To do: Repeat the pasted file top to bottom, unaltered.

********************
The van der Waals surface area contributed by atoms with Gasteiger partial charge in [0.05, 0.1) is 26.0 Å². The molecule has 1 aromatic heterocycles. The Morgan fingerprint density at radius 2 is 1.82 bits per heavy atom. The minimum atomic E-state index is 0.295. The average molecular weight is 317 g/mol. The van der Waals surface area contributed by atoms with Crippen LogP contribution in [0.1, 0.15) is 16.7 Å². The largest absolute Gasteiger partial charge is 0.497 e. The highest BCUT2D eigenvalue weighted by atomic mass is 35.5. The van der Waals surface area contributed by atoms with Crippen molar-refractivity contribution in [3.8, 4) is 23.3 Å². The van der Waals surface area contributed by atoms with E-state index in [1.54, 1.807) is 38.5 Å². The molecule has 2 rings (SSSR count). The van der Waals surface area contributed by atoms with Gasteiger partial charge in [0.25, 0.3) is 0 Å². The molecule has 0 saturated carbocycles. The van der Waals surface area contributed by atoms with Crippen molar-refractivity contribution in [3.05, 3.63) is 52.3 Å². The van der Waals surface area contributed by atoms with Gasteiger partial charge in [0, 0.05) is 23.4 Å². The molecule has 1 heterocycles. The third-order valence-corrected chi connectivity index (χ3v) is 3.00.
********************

The van der Waals surface area contributed by atoms with Gasteiger partial charge in [0.05, 0.1) is 26.0 Å². The molecule has 1 aromatic heterocycles. The Morgan fingerprint density at radius 2 is 1.82 bits per heavy atom. The minimum atomic E-state index is 0.295. The average molecular weight is 317 g/mol. The van der Waals surface area contributed by atoms with Crippen LogP contribution in [0.1, 0.15) is 16.7 Å². The largest absolute Gasteiger partial charge is 0.497 e. The highest BCUT2D eigenvalue weighted by atomic mass is 35.5. The van der Waals surface area contributed by atoms with Crippen molar-refractivity contribution in [3.8, 4) is 23.3 Å². The van der Waals surface area contributed by atoms with E-state index in [1.54, 1.807) is 38.5 Å². The molecule has 2 rings (SSSR count). The van der Waals surface area contributed by atoms with Gasteiger partial charge in [0.25, 0.3) is 0 Å². The molecule has 0 saturated carbocycles. The van der Waals surface area contributed by atoms with Crippen molar-refractivity contribution in [3.05, 3.63) is 52.3 Å². The van der Waals surface area contributed by atoms with Gasteiger partial charge in [0, 0.05) is 23.4 Å². The molecule has 1 heterocycles. The third-order valence-corrected chi connectivity index (χ3v) is 3.00.